The thing is, the corporate world is vastly different from retail. You certainly have less crazy people to deal with, you don’t have to worry about overexerting yourself physically because you sit at a desk all day, and you don’t have to wear a polyester-blend shirt in unattractive colors (well, unless you have bad fashion sense…then it’s your own damn fault).  Most importantly, it isn’t as newsworthy–coming home from a day at a retail job, for example, might invoke more interesting stories than coming home from a normal job. I can list at least ten crazy things that happened the last time I worked at my store off the top of my head (one involving a dog chilling out in our stock room), and the only thing I can think of that’s even slightly crazy about my “big girl” job is that I discovered that Mac computers don’t have a “print screen” button. I guess Steve Jobs is just too good for that. I also find that I have more to talk about with my retail co-workers: they share my love for Watchmen, Xbox 360, and obscure alternative folk music. I realized, therefore, that a good happy medium would be to apply for a job that embraces my inner geek, which is why I applied to the associate brand manager job listed for the card game Dungeons & Dragons. I think that I will probably always be involved in retail or some way or the other, but my heart is set on finding a nerdy company to work for who will welcome me with open arms.

Speaking of nerdy, I’ve recently realized, after discovering the amazing show 30 Rock, that I am slowly turning into Tina Fey‘s character of Liz Lemon and I actually don’t mind. As I approach the age of 22 being single, constantly slaving away to either school or work, and binging on unhealthy junk food, I see that my future of becoming a Liz Lemon is imminent: living alone in an apartment, putting credit card collectors on speaker phone while eating dinner just to pretend I have company over, and trying to tape together a bra because I am too busy fighting off people to get the last hot dog at the hot dog stand to go out and buy a new one. I will have gone through five short-lived relationships with men who don’t understand my quirks, sarcasm, or preference for nachos and beer over a five-course meal. And you know what? I’m okay with that. The thing is, Liz is kind of stuck between the personalities of the retail and corporate world too: she has to do her job and act responsible, but at the end of the day all she wants to really do is make fun of people and talk about Star Wars (or in my case, Battlestar Galatica). Either way, as I begin my slow approach towards a new  career, I can only hope that I am able to balance the constant tug-of-war between my inner nerd and the stuffy corporate world as much as Liz Lemon does.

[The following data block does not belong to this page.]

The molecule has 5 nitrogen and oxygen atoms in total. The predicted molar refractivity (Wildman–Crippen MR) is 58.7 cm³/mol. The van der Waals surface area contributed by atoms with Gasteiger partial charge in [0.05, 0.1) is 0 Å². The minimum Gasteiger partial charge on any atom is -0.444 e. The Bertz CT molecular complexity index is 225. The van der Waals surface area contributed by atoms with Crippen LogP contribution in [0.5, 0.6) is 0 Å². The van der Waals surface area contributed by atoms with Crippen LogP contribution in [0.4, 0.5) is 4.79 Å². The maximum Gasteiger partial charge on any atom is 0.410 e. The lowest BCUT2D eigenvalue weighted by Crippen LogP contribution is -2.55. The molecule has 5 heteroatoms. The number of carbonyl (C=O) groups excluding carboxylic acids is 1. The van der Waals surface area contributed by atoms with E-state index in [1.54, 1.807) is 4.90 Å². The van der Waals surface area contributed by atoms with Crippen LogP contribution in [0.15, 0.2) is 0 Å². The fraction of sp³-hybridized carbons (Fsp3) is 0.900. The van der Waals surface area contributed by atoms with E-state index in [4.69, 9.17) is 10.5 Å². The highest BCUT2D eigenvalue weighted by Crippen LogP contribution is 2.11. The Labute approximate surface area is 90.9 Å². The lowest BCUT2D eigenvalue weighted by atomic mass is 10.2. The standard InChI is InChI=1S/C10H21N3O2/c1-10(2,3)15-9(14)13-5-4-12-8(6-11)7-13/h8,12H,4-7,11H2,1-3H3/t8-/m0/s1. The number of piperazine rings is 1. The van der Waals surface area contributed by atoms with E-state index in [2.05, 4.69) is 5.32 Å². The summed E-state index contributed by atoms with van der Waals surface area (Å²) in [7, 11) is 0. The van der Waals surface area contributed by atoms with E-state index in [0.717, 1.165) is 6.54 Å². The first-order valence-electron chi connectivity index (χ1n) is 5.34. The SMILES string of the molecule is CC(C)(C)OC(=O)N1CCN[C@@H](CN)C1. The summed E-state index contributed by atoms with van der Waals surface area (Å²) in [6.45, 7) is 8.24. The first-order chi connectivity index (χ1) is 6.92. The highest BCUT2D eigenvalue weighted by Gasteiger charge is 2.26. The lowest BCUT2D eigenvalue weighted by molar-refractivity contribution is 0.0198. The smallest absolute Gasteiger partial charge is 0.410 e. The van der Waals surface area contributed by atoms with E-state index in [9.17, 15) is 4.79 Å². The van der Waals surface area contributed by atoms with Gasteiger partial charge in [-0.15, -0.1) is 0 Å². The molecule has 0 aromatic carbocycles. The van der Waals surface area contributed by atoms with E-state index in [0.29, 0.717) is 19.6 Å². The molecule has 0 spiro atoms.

Conversations My Customers Should Avoid

5 Jan
gingerbread house

Where the lunch lady lives!

Working in retail has always allowed me to indulge in two of my guiltiest pleasures: eavesdropping and people-watching. Actually, I was trying to find a single word that would describe that, and as always Urban Dictionary came to the rescue with “earhustling”…couldn’t have said it better myself. I am a naturally curious person, and I’m constantly on the lookout for people who are so crazy, messed up, or so unlucky that they make my life look amazing. Let’s take, for example, a regular at my store who I will call Lunch Lady. No, she doesn’t walk around with an endless supply of cold cuts at her disposal along with jewish rye bread and mayo and, no, she isn’t even a lunch lady at a school. But to me, she kind of looks like a lunch lady that would be in the movie Matilda: stocky, hair with a bad dye-job pulled back into a greasy slick, constantly hunched over with a look on her face that is a mix of anger and disillusionment.

Lunch Lady ranks pretty high on the list of the craziest customers I have seen. She usually comes into our store to buy wine, which I have to triple-bag because she rides her bike. On the days when she is actually shopping for other things, she goes to the extreme and buys the most random assortment of items all at one time. A few days ago, for example, she called me and asked me to set aside five gingerbread house kits. She was freaking out about them and told me to keep a close eye on them because other customers might try to take them away. Right she is! Gingerbread houses are always in high demand. I instantly got a mental image of her drunk on the two bottles of cheap wine she always gets and attempting to glue together a gingerbread house, and I laughed quite a bit.

Before Lunch Lady came to buy her various goods, I noticed her pick up her phone and a look of sheer terror appeared on her face as she screamed “Stop calling me!” and hung up. She then proceeded to scream “Why won’t they leave me alone!?!” and started arguing/talking to herself. She ran out of the door and started yelling more. Then, a few minutes later, she came back in and acted as if nothing had happened. Maybe she is planning to build a giant gingerbread house for herself so that she can hide inside it and escape the people that are after her?